Uzbekistan’s negotiators primed on environmental services in WTO accession
Environmental services are gaining importance in the global economy with growing standards and regulations that address environmental challenges.
The scope of global environmental problems has seen the previously neglected policy area of environmental services take on greater importance in recent years, also in trade.
Moreover, the United Nations’ Sustainable Development Goals (SDGs), which strive to coordinate international efforts in development, dedicate at least five goals directly to areas involving environmental services. This has therefore given more urgency globally to environmental priorities in the policy realm.
Trade policy can be used to stimulate the spread of technologies that help mitigate environmental problems. If the expense of environmental goods and services are lowered, it could facilitate their wider accessibility and use. This would also create more jobs.
Environmental services include “infrastructure” services, such as water supply, sewage, sanitation and solid waste treatment, as well as “non-infrastructure” services, such as those related to air pollution prevention and mitigation, noise abatement and the remediation of contaminated sites. Certain services are not easily categorized. For instance, it is not entirely clear whether services, such as environmental consultancy, should be treated as environmental infrastructure or non-infrastructure services.
While providing environmental services was a relatively static, low-key sector in the past, the rapid emergence of new technologies has stimulated activity and, equally importantly, trade in this sector. Web-based environmental consulting, for instance, or the remote management of renewable energy systems and other information and communications technology (ICT)-facilitated services, has spurred the cross-border supply of environmental services, prompting the industry to mushroom in recent years.
The WTO General Agreement on Trade in Services
When environmental services are commercially traded across borders, they can be subject to the disciplines of the World Trade Organization (WTO), notably the General Agreement on Trade in Services (GATS), depending on how a country has scheduled its services commitments.
A key feature of environmental services is that many of them, such as water, sanitation, refuse disposal, recycling, and waste-water treatment are operated by public utilities and therefore resort under the State. Services supplied by governments are exempt from the GATS.
However, the increasing tendency has been to privatize or sub-contract these type of services to private-sector entities. Environmental services that are traded privately are subject to WTO disciplines for service providers in WTO member countries.
It is therefore crucial for WTO members to clarify their domestic regulatory framework and know which services are provided by the government and which by private actors, or public-private partnerships.
Workshop guidance for Uzbekistan
For countries in the process of acceding to the WTO, including Uzbekistan, a strong regulatory framework will facilitate compliance with GATS requirements. Key questions that the country would need to address in this process are:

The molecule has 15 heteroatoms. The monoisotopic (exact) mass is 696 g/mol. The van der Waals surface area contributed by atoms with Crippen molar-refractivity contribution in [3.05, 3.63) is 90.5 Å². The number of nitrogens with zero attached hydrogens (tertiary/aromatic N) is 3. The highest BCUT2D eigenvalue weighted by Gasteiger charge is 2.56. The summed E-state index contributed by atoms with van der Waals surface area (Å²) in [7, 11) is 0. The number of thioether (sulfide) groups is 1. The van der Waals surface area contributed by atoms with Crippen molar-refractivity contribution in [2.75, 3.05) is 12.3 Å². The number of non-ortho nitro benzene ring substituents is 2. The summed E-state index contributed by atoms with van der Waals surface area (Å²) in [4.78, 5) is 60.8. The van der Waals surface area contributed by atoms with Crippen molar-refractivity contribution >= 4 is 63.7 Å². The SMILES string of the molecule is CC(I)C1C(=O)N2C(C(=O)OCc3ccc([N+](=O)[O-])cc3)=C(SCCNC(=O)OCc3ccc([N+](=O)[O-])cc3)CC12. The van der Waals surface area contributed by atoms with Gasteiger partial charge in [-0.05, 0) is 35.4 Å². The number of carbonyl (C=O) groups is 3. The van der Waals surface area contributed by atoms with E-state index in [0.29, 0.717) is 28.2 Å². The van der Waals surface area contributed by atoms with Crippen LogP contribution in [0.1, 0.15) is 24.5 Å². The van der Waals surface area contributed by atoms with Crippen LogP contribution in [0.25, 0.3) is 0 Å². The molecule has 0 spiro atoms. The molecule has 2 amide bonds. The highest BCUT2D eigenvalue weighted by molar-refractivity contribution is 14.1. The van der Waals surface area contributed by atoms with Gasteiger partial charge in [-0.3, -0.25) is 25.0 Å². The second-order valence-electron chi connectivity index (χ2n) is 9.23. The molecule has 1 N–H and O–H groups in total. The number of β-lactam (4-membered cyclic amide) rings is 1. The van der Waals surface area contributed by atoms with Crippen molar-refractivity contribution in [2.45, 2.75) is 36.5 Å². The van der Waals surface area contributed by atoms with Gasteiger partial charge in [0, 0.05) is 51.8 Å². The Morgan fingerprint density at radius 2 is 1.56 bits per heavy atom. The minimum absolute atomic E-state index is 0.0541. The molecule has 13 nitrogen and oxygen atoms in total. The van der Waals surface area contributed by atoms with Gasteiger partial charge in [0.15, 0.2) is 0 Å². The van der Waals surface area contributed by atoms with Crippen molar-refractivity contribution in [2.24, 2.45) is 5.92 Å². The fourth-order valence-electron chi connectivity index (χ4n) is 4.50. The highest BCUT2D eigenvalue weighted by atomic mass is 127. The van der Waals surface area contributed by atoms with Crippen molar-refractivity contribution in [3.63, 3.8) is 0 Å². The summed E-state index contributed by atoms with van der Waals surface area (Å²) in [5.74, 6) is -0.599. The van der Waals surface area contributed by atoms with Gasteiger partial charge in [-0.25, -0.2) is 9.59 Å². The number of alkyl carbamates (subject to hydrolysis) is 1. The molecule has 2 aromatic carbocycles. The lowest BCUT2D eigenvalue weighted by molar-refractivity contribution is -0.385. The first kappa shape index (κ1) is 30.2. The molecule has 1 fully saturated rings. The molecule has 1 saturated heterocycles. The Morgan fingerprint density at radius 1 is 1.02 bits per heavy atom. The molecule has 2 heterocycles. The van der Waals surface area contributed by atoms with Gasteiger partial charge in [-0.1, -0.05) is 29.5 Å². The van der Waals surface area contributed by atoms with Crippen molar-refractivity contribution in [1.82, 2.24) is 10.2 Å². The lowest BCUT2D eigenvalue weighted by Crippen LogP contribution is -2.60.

- How will public policy objectives be achieved in a liberalized context?
- Is there a need for any new regulatory tools; or should existing regulation be calibrated?
- What are the trends on pricing, universal access and service standards?
These questions build the foundation for successful liberalization under the GATS.
To explain these technical intricacies under the GATS, the International Trade Centre (ITC) held an online workshop on 25 February 2022 for Uzbekistan’s negotiators and selected environmental specialists, organized under its European Union-funded project ‘Facilitating the process of Uzbekistan's accession to the WTO’.
The training introduced the Scope of Environmental Services under the GATS, classifications, and definitions. The participants discussed the services under the Services Sectoral Classification List (the W/120) as well as the UN’s Central Product Classification list.
Moreover, the workshop addressed the implications of private-sector participation and public private partnerships in these services. The training also explained market access and national treatment under the GATS, the four modes of supply and examples of the scheduling commitments of some of Uzbekistan’s important trading partners. These included the European Union, Kazakhstan, the Russian Federation, Tajikistan, Ukraine and Viet Nam.
Participants included representatives of the Ministry of Investments and Foreign Trade, which leads Uzbekistan’s negotiations at the WTO. The other attendants included specialists from the Ministry of Economic Development and Poverty Reduction; the State Committee for Ecology and Environment Protection of Uzbekistan; the Ministry of Housing and Communal Services and academia.
The training was the third in a series focused on services. The sessions on distribution and telecommunication services took place earlier in February 2022 and trainings in other services sector areas are planned.